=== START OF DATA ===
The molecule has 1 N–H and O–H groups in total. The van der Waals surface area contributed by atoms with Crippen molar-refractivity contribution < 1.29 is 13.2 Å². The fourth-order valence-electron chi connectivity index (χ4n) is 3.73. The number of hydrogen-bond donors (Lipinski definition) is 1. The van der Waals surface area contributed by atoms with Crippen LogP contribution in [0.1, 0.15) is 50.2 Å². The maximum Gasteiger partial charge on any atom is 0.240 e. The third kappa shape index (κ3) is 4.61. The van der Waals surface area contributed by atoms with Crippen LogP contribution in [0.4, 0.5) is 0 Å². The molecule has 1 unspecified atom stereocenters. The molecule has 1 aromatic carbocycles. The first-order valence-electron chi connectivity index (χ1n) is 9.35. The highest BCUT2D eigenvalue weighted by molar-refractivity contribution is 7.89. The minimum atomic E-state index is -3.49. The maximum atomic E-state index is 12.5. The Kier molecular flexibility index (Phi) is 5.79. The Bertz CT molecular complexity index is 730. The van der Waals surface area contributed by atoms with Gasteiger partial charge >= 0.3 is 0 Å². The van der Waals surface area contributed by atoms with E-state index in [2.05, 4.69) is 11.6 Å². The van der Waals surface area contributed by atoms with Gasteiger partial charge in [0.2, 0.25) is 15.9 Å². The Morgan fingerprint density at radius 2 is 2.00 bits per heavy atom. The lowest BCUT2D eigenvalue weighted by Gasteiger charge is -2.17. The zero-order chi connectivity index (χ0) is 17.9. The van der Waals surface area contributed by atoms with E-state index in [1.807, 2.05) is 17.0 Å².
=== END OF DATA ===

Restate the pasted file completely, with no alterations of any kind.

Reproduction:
The molecule has 1 N–H and O–H groups in total. The van der Waals surface area contributed by atoms with Crippen molar-refractivity contribution < 1.29 is 13.2 Å². The fourth-order valence-electron chi connectivity index (χ4n) is 3.73. The number of hydrogen-bond donors (Lipinski definition) is 1. The van der Waals surface area contributed by atoms with Crippen LogP contribution in [0.1, 0.15) is 50.2 Å². The maximum Gasteiger partial charge on any atom is 0.240 e. The third kappa shape index (κ3) is 4.61. The van der Waals surface area contributed by atoms with Crippen LogP contribution in [0.4, 0.5) is 0 Å². The molecule has 1 unspecified atom stereocenters. The molecule has 1 aromatic carbocycles. The first-order valence-electron chi connectivity index (χ1n) is 9.35. The highest BCUT2D eigenvalue weighted by molar-refractivity contribution is 7.89. The minimum atomic E-state index is -3.49. The maximum atomic E-state index is 12.5. The Kier molecular flexibility index (Phi) is 5.79. The Bertz CT molecular complexity index is 730. The van der Waals surface area contributed by atoms with Gasteiger partial charge >= 0.3 is 0 Å². The van der Waals surface area contributed by atoms with E-state index in [2.05, 4.69) is 11.6 Å². The van der Waals surface area contributed by atoms with Gasteiger partial charge in [0.2, 0.25) is 15.9 Å². The Morgan fingerprint density at radius 2 is 2.00 bits per heavy atom. The lowest BCUT2D eigenvalue weighted by Gasteiger charge is -2.17. The zero-order chi connectivity index (χ0) is 17.9. The van der Waals surface area contributed by atoms with E-state index in [1.807, 2.05) is 17.0 Å².